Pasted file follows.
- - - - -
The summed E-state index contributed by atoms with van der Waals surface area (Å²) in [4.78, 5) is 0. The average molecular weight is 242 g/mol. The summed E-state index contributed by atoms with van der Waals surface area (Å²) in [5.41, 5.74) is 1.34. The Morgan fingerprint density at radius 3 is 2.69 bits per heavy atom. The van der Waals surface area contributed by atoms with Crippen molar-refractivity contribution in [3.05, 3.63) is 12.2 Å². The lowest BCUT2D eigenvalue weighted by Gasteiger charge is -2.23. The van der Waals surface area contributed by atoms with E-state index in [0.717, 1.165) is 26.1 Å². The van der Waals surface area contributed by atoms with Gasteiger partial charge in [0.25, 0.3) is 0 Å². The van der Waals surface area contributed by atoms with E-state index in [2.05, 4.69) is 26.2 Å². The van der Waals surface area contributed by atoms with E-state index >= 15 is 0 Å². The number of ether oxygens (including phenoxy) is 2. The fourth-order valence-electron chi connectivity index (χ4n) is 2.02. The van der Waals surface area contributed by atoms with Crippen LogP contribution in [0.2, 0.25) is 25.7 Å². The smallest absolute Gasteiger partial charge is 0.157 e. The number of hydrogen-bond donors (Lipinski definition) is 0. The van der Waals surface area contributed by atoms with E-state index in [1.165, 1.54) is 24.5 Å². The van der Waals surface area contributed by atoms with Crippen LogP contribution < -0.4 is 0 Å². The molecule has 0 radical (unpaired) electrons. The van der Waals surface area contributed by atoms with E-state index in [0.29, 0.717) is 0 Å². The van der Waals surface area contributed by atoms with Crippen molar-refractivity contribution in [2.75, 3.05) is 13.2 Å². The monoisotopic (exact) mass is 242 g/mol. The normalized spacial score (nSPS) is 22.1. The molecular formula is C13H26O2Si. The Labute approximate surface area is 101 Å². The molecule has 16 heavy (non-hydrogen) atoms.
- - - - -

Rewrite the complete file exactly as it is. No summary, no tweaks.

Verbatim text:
The summed E-state index contributed by atoms with van der Waals surface area (Å²) in [4.78, 5) is 0. The average molecular weight is 242 g/mol. The summed E-state index contributed by atoms with van der Waals surface area (Å²) in [5.41, 5.74) is 1.34. The Morgan fingerprint density at radius 3 is 2.69 bits per heavy atom. The van der Waals surface area contributed by atoms with Crippen molar-refractivity contribution in [3.05, 3.63) is 12.2 Å². The lowest BCUT2D eigenvalue weighted by Gasteiger charge is -2.23. The van der Waals surface area contributed by atoms with E-state index in [0.717, 1.165) is 26.1 Å². The van der Waals surface area contributed by atoms with Gasteiger partial charge in [0.25, 0.3) is 0 Å². The van der Waals surface area contributed by atoms with E-state index in [2.05, 4.69) is 26.2 Å². The van der Waals surface area contributed by atoms with E-state index >= 15 is 0 Å². The number of ether oxygens (including phenoxy) is 2. The fourth-order valence-electron chi connectivity index (χ4n) is 2.02. The van der Waals surface area contributed by atoms with Crippen LogP contribution in [0.2, 0.25) is 25.7 Å². The smallest absolute Gasteiger partial charge is 0.157 e. The number of hydrogen-bond donors (Lipinski definition) is 0. The van der Waals surface area contributed by atoms with E-state index in [1.165, 1.54) is 24.5 Å². The van der Waals surface area contributed by atoms with Crippen LogP contribution < -0.4 is 0 Å². The molecule has 0 radical (unpaired) electrons. The van der Waals surface area contributed by atoms with E-state index in [0.29, 0.717) is 0 Å². The van der Waals surface area contributed by atoms with Crippen molar-refractivity contribution in [2.75, 3.05) is 13.2 Å². The monoisotopic (exact) mass is 242 g/mol. The normalized spacial score (nSPS) is 22.1. The molecular formula is C13H26O2Si. The Labute approximate surface area is 101 Å². The molecule has 16 heavy (non-hydrogen) atoms.